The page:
Once we were on the ground, there were so many stories to tell — stories of survival, loss, hope, resilience — I wish I could have shared them all because they were all so powerful.
Has the news business taught you anything during these tragic events?
The news business has taught me to keep my emotions in check in whatever situation I’m in, but it was really difficult to see these places I love and where I grew up forever changed. I remember seeing the destruction at Black Pot Beach Park and the Hanalei Pier, a place where my brother and I used to sit in the back of my Dad’s truck and eat shave ice and Spam musubis and where we spread his ashes when he passed away, and I just broke down in tears over how unrecognizable the area was.
How do you feel when you hear stories from home?
They usually always assign Kauai stories to me, which I love. When stuff is happening here and I am not here, I feel a sense of guilt.
OK, enough of the news or work. Who is Ashley Nagaoka?
I like running. And on my days off, I love vegging out on the couch and crashing out to trashy TV. I love to tune everything out.
I see you post photos of your travel. Do you like to travel?
I love Southeast Asia, like Thailand. Indonesia, Europe, Italy.
How have your parents influenced you?
Everything good about me I got from my parents. The two of them are so different on the surface, yet they both share the same work ethic, positive attitude, and generous heart.
My mom is a powerhouse. From when I was a little girl, I would watch her excel at every level of her career with such grace and admiration from her colleagues. She worked long days, volunteered in the community, and was still always present at all my volleyball games and school functions. She taught me the importance of being a strong, independent woman who isn’t afraid to speak up or challenge authority for what’s right. But no matter how old I get, I’ll always need my mom.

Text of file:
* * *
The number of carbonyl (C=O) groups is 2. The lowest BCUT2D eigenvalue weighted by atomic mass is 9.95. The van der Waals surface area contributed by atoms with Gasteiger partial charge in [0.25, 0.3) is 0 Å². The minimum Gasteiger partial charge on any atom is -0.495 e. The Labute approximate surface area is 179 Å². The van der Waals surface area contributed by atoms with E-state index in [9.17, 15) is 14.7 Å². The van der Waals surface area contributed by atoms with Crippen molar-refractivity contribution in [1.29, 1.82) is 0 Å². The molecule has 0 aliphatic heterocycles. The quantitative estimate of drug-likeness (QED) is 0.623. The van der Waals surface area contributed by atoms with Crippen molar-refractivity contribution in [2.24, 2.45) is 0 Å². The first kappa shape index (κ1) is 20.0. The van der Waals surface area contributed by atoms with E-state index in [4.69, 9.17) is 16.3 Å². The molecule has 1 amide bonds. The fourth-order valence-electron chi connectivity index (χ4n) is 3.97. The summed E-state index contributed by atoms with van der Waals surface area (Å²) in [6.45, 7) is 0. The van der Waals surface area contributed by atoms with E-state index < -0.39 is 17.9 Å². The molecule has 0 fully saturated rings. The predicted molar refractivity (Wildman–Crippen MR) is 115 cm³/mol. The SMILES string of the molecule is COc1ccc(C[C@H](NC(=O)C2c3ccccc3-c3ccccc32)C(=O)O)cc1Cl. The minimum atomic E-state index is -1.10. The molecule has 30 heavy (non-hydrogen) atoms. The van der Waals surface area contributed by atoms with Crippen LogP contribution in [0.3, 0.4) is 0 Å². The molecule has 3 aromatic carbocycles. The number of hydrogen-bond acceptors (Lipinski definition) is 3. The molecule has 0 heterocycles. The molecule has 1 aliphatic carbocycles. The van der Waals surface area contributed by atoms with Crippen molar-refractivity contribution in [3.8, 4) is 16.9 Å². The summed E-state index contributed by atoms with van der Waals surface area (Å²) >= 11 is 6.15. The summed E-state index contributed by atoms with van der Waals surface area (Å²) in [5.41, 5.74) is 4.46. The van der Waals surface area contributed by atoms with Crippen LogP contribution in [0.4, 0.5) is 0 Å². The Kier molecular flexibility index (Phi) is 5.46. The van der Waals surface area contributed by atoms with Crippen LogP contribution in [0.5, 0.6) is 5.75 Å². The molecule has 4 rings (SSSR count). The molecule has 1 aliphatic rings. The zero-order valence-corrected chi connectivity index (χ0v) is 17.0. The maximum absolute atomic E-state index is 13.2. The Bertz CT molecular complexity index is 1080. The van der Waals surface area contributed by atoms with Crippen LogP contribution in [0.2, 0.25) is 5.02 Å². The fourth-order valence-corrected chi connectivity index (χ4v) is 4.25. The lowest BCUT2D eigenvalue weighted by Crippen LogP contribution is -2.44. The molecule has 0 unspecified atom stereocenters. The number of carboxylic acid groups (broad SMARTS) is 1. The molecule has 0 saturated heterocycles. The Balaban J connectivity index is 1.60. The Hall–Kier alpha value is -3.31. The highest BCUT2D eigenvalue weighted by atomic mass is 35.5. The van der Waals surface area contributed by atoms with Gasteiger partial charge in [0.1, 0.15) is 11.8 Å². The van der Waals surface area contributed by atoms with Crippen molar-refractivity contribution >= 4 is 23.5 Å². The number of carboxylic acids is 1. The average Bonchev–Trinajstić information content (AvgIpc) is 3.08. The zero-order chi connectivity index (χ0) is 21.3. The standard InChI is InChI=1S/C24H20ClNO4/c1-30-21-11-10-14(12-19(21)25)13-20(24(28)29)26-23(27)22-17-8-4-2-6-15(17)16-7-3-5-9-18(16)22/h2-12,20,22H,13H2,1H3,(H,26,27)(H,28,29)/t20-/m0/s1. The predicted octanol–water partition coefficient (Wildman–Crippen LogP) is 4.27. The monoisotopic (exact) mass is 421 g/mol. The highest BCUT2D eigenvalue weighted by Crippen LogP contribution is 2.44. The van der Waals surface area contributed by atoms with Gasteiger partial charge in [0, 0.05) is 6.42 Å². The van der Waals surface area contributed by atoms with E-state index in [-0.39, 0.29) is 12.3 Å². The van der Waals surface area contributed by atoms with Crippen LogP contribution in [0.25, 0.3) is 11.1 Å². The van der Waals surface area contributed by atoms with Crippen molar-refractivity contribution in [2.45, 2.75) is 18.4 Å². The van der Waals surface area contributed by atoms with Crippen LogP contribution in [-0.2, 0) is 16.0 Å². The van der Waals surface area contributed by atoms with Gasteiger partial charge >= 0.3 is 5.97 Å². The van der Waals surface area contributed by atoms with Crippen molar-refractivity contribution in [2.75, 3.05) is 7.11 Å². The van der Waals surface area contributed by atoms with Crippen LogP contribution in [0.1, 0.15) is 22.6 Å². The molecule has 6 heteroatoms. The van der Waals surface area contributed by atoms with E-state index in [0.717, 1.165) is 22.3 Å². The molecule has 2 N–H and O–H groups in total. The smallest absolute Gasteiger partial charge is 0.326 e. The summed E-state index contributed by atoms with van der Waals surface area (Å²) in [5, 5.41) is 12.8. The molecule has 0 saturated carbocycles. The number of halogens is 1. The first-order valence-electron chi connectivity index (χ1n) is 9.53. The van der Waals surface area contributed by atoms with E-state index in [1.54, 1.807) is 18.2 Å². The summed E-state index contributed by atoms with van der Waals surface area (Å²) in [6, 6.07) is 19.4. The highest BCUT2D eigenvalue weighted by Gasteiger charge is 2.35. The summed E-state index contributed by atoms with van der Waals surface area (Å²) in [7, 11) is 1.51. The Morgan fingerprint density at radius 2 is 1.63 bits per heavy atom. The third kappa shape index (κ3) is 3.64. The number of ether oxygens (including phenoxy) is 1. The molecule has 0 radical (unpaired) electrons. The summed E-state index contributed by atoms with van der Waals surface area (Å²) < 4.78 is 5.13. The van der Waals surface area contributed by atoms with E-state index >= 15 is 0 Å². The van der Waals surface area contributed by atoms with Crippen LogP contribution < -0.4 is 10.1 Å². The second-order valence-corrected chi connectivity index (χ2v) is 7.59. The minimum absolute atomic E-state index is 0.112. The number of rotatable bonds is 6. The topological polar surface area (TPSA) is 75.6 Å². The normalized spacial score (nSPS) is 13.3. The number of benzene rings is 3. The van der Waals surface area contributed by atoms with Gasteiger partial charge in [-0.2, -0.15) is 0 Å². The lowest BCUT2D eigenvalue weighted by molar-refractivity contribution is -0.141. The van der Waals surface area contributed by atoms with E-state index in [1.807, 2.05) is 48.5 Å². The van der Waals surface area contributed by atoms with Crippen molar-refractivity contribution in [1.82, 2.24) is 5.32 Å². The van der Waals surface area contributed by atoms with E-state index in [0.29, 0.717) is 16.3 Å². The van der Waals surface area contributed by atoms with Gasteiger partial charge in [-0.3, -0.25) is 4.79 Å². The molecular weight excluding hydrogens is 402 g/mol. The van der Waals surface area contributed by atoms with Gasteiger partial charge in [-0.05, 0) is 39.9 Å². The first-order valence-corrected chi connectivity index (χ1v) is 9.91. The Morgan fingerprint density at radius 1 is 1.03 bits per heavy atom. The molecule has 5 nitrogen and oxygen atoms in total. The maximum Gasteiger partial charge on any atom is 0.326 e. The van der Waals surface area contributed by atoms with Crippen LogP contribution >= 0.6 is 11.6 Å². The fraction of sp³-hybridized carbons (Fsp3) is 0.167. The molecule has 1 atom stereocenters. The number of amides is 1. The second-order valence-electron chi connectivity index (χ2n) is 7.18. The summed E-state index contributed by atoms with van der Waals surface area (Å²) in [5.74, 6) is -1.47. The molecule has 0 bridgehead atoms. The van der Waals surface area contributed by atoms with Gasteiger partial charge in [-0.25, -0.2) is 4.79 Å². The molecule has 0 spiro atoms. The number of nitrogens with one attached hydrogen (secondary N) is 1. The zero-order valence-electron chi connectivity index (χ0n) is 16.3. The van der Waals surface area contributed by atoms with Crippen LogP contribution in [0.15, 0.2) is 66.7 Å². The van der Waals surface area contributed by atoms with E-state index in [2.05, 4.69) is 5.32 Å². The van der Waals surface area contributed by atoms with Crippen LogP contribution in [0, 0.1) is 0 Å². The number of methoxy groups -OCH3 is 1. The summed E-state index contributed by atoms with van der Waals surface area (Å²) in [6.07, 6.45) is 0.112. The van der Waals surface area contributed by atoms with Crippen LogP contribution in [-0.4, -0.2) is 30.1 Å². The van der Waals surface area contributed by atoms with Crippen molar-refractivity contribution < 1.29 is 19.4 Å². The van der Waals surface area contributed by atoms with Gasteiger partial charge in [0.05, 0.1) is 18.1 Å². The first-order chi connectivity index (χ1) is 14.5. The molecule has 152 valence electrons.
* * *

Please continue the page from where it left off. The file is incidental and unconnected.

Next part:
We lost my dad to cancer several years ago and I’m still trying to adapt to a world where he’s not here. I miss him and think about him every single day. He was extremely kind, humble, and led by example. While he was a grocery store manager, you would often see him bagging groceries or collecting shopping carts from the parking lot. No task was too small for him if it helped his team. My dad also shared his love of running with me, and having done marathons and half-marathons together, he made me realize how mentally tough I really am. I hope I continue to make both of them proud.
I know you like to eat and post some ono photos of some great food. But what is something you love to eat that maybe your mom makes that you crave for?
Oh my gosh! My mom makes so many good things. It’s nostalgic! I would have to say her Shepherd’s pie.
What would you like Kauai folks to know about you?
What I think is funny a little bit is people don’t contact me about stories or ideas. I think it’s cause they don’t want to bother me. It is really sweet but please send me anything. They can email or in-box me on social media.
What is a fun fact we don’t know about you?
My hidden talent is that I can make animal balloons. I learned how because Island School had those summer programs. It was a clown class, so I learned how to do magic tricks and make animal balloons.
What school did you graduate from?
Kauai High School, Class of 2002, but I am from Kapaa. I had a district exemption.
Well thank you, Ashley, for your time. I hope you get your shepherd’s pie, run, hike and have a great time with your ohana. Keep going after your dreams and Happy New Year!
Thank you. Happy New Year, too! I appreciate the opportunity to talk story! It’s always good to be home!